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Corporate donor backlash follows Capitol riot, but advocates question if it will last

Major companies cut off lawmakers after elector objections

Major corporations, and the lobbyists who advise them in Washington, are in crisis mode as they grapple with a backlash of their political support to lawmakers who voted against certifying states’ Electoral College results even after a violent mob infiltrated the Capitol. 

Some companies have said they will temporarily pause all their publicly disclosed campaign donations. Others said they would cut off the lawmakers who, in line with President Donald Trump and the attempted insurrectionists he incited, voted to decertify the electoral wins of President-elect Joe Biden. Campaign finance overhaul groups said they would ramp up their pressure on companies to keep to such promises and urged them to seek refunds of past contributions.

Still, corporate denizens and political donors may dispatch political money through more opaque channels, such as nonprofit organizations and trade associations that are not required to disclose the sources of money. And it remains unclear whether companies that have suspended their political action committees, or cut off certain lawmakers from donations, could reverse those decisions in the near, or distant, future. 

“My sense is this is a moment of truth,” said Bruce Freed, president and co-founder of the Center for Political Accountability, which encourages companies to adopt its model code of conduct for corporate political spending, which he said more companies were likely to look into given recent events.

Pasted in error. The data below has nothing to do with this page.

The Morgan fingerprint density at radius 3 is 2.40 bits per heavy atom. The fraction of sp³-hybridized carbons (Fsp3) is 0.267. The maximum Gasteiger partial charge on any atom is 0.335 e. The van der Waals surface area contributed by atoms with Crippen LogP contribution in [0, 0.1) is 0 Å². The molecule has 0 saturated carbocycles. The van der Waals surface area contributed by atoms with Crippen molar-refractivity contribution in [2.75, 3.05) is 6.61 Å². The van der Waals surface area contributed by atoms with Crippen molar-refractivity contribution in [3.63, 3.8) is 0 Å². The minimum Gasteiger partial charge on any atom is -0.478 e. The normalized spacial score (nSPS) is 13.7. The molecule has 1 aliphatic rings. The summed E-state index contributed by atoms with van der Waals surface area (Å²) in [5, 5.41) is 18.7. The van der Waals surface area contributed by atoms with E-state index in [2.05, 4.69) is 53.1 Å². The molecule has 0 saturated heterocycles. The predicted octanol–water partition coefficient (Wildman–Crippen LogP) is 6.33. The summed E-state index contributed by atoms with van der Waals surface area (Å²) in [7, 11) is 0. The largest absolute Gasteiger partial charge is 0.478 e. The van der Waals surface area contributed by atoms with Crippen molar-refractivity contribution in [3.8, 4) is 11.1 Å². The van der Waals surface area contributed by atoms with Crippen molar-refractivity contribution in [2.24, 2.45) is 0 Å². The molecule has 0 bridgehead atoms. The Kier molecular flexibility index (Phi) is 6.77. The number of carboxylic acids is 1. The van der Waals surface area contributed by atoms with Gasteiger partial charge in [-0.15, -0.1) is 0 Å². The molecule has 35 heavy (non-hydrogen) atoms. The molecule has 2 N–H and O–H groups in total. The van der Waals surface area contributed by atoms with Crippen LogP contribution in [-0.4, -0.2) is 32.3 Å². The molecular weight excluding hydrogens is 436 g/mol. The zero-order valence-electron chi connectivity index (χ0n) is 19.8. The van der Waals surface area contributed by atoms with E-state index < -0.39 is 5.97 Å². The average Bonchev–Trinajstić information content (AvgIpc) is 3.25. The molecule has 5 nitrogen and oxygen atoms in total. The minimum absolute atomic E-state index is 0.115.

“Whether a company is directly contributing to or spending in elections or indirectly participating through payments to political or advocacy organizations, a code commits senior management and directors to responsible participation in our nation’s politics,” Freed added.

Within days of Wednesday’s deadly riot, businesses said they would withhold at least some donations. They include hotelier Marriott as well as Airbnb, Citi, JP Morgan Chase and others. 

“We have taken the destructive events at the Capitol to undermine a legitimate and fair election into consideration and will be pausing political giving from our Political Action Committee to those who voted against certification of the election,” Marriott’s Julie Rollend said in an email to CQ Roll Call.

Scott Jennings, a Republican strategist who has worked for Senate Majority Leader Mitch McConnell and in the George W. Bush administration, said the withholding of $5,000 PAC checks wouldn’t make a huge difference to many multimillion-dollar political campaigns. 

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“But it is indicative, I think, of probably what will be a building campaign of public pressure for people to act differently. And so it’s not just the money, it’s the PR of it too,” he said. McConnell opposed the efforts to reject the electoral votes of Arizona and Pennsylvania on Wednesday.